Myasthaenia Gravis




·      IgG antibodies against skeletal muscle nAChR, produced by abnormal immune response

·      Average 30% of normal number of nAChR

·      Very few spare receptors


·      Women in their 20s, men in their 60s

·      Fatigueable weakness

·      Normal tendon reflexes

·      Oculobulbar commonest (diplopia, ptosis)

·      Craniocaudal spread

·      Myaesthaenic crisis (diaphragm) most likely during first 2 years

·      With use: brief potentiation then fade


1.    Ocular only

2.    Ocular + mild other

3.    Ocular + moderate other

4.    Ocular + severe other

5.    Intubation +/- IPPV

Subtypes for grades 2,3,4 – limb vs trunk vs resp muscles


·      Rheumatoid arthritis

·      Thyroid disease


·      Edrophonium test: 10mg IV effective within 30 seconds, lasts 5 minutes (negative result does not exclude dx)

·      EMG: reduced compound muscle action potential (CMAP) amplitude i.e. fade!

·      Blood test: anti-nAChR antibody


·      Anticholinesterase (note risk of cholinergic crisis cf. myasthaenic crisis)

·      Antibody removal: IVIg, plasma exchange

·      Immunosuppression: prednisolone, azathioprine

·      Thymectomy


Myasthaenia gravis vs Eaton-Lambert





Cancer (esp. SCLC)

T cell-mediated
(thymoma 10-15%)


Auto-antibody against pre-synaptic VDCC

Auto-antibody against muscle type nAChR


Limb weakness (prox LL)


Deterioration with use

Reduced tendon reflexes

PSNS dysfunction

Ocular, bulbar, facial weakness


Initial improvement with use

Normal tendon reflexes

Normal autonomic function

Time course


Gradual onset


Reduced CMAP amplitude

Normal CMAP amplitude

Edrophonium test (Tensilon)










Pre-op issues:


·      Must have ICU available for prolonged intubation + IPPV


·      Peri-op/neurology review

·      Respiratory function tests if possible

·      Risk stratification: Leventhal criteria ± refer to HDU/ICU


·      Medication planning:

o  Consider glucocorticoid, IVIg

o  Withhold anticholinesterase on morning of surgery

·      Chest physio

Risk stratification

Leventhal criteria: more likely prolonged ventilation if:

·      Severe disease (3 or 4)

·      Longstanding disease (>6 years)

·      Poor respiratory function (FVC <3L)

·      Other respiratory disease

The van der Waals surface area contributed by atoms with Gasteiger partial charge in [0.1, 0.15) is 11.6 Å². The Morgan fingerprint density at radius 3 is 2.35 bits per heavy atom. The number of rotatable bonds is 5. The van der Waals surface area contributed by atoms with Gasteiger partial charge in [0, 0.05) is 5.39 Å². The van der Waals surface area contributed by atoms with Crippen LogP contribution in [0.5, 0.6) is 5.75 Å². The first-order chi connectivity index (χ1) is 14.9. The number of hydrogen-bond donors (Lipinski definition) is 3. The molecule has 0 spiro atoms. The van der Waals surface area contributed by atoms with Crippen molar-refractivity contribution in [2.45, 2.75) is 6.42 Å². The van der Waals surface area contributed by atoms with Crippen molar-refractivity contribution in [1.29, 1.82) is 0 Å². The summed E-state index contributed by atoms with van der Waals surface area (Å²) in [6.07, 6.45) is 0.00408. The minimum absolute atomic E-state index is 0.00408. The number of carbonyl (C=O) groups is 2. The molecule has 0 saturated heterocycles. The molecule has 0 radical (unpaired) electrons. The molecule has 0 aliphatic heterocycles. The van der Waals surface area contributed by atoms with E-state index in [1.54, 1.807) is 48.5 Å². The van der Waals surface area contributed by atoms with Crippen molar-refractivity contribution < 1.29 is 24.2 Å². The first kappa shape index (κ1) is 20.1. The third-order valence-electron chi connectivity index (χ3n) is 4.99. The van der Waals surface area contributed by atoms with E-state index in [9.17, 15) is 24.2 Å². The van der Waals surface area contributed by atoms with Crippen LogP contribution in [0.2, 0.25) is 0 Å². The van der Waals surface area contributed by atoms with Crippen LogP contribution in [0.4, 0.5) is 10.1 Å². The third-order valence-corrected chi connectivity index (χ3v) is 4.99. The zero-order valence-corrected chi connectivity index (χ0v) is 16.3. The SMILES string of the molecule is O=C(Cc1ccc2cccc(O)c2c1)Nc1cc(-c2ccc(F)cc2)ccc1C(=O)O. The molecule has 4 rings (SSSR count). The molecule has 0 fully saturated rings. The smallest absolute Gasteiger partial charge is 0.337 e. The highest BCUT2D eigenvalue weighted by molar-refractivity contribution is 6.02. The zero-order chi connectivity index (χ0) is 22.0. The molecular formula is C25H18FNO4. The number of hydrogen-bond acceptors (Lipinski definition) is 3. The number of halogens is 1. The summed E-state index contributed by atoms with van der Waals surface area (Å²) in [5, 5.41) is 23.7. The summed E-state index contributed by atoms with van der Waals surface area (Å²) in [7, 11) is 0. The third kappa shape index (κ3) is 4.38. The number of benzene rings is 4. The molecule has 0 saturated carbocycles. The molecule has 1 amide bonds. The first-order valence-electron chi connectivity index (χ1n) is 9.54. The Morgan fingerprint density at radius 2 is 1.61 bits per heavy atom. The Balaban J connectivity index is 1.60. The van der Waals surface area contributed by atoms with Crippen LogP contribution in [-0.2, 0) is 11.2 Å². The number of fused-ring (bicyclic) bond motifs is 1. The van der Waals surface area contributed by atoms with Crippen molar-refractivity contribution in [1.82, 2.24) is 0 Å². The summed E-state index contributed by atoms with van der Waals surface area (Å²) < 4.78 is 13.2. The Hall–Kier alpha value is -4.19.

Intra-op issues:


·      Prefer regional


·      Beware bulbar weakness -> risk of aspiration

·      Beware associated rheumatoid arthritis -> risk of C spine injury


·      Prefer spont vent


·      Nothing in particular


·      Avoid muscle relaxant

o  Prefer rocuronium + sugammadex

o  Resistant to suxamethonium

o  Resistant to non-depolarising drugs

·      Avoid volatiles

·      Avoid excessive opioid; prefer non-opioids + neuraxial/regional

·      Give anticholinesterase + antimuscarinic pre-extubation


·      TOF: but how to interpret.





·      Awake ++

·      Reversal ++


·      Expect high rate of failure if abdominal or thoracic surgery

·      Observe for longer than usual after extubation and in PACU

·      Low threshold for HDU



2014-2-9 A 30 year old patient with myasthenia gravis presents for orthopaedic procedure and refuses a regional anaesthetic technique
a. What are the signs and symptoms of myasthenia gravis? (30%)
b. How does the disease affect your anaesthetic management? (70%


Examiner’s report:

Key components of a basic answer for this question: Knowledge that is a disease of skeletal muscle manifest by fatigability and that both bulbar and respiratory muscles can be effected. A structured plan for anaesthetic management that acknowledges   Aspiration risk  Sensitivities to opiates and muscle relaxants  And includes a reasonable plan for post-operative management A plan for the management of the patients anticholinesterase therapy [and  steroids if applicable ] in the perioperative period


a.Signs and symptoms: see above


b.Anaesthetic management



·         See above r.e. assessment and optimisation